|From:||"Moore, Stan" <stamoor@...3...>|
|Date:||Tue, 5 Sep 2017 19:59:58 +0000|
Here are some articles:
Comments on P3M, FMM, and the Ewald method for large periodic Coulombic systems by Pollock and Glosli, https://doi.org/10.1016/0010-4655(96)00043-4
Extension and evaluation of the multilevel summation method for fast long-range electrostatics calculations, http://dx.doi.org/10.1063/1.4883695
Comparison of scalable fast methods for long-range interactions, https://doi.org/10.1103/PhysRevE.88.063308
MSM is supposed to be better than FMM for MD because the forces are smooth, but we found P3M is often faster than MSM. If you want to use FMM with LAMMPS, you could couple LAMMPS with http://www.scafacos.de/.
From: Axel Kohlmeyer [mailto:akohlmey@...24...]
On Mon, Sep 4, 2017 at 11:21 PM, Peter Spalthoff <peter.spalthoff@...24...> wrote:
i don't consider this surprising, since the fast-multipole method has several issues, that make it in practice not as attractive for typical MD applications than many publications make you want to believe. using FMM in MD was a hot topic way back when i was a grad student, yet the deficiencies became quickly apparent, so FFT based solvers have dominated. as far as i recall, the issues with fast multipoles are the following:
- difficult to parallelize efficiently (3d-FFTs in PPPM or PME or SPME are a pain as well, but not as bad). the scaling limitations of long-range solvers for MD codes are less the algorithmic scaling of the algorithms (which usually are determined only for non-parallel calculations), but rather how well those algorithms can be parallelized efficiently across many processors in conjunction with domain decomposition. the only parallel FMM implementations that i recall existed around 20 years ago were using replicated data, which is a definite no-no for scaling across hundreds or thousands of processors (which scales *very* well for the short-range pairwise interactions).
- very large prefactor, i.e. while FMM may be linearly scaling, its advantage is diminished by the large computational effort to compute the multipole expansion hierarchies, which require lots of "expensive" math operations operations. thus the benefit of FMM is restricted to very large systems where the O(N) scaling wins over O(N log(N))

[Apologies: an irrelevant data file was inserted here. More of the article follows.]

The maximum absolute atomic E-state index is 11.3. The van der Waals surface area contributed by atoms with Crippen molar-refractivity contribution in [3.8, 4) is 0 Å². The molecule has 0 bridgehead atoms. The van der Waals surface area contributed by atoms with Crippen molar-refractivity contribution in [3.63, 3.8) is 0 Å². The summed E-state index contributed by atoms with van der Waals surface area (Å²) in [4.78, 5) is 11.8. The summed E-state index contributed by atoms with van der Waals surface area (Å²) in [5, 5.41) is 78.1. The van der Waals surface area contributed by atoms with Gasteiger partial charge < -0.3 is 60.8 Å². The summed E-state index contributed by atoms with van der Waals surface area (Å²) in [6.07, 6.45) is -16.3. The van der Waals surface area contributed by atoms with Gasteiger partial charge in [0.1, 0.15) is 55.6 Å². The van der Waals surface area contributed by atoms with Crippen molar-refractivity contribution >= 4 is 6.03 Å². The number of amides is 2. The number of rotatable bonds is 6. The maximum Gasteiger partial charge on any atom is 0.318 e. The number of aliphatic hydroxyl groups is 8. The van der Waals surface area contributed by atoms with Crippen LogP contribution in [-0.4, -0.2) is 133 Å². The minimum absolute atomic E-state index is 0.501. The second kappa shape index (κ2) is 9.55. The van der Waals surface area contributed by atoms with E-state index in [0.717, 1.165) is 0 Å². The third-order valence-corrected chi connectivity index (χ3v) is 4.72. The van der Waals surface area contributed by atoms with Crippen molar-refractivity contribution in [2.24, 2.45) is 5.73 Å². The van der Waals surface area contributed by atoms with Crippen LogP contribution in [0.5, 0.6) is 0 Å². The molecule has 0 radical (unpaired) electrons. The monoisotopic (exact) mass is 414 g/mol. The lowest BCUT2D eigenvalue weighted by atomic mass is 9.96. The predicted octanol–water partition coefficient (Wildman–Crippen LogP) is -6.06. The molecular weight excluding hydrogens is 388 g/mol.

- high computational cost for high accuracy (need many levels and deep expansions)
- bad energy conservation (related to the previous point)
- unlike in cosmological simulations, where FMM is quite successful, in typical MD systems there is no benefit from "pruning", i.e. skipping over having to compute multi-pole expansions for empty spaces. this "pruning" makes FMM *very* attractive in cosmology (which you have primarily empty space). on the contracy FFT/grid based methods are costly specifically for systems with lots of empty space, as the computational cost scales with the number of grid points, not the number of atoms per volume.
not as such. LAMMPS has an equivalently scaling multi-level coulomb solver scheme in kspace style MSM, though.
however, this suffers from some of the same issues that make FMM not an overly attractive choice.
people don't tend to publish papers on failures and limitations of their pet algorithms, so there is limited chances to find any.
what most of the studies on scaling of kspace solvers omit, is to discuss is the impact of parallelization/communication. it is one thing to have asymptotic O(N) algorithmic scaling, it is a different thing to have this work in parallel across 10s or 100s of thousands of processors with only a few 100s of atoms per MPI rank.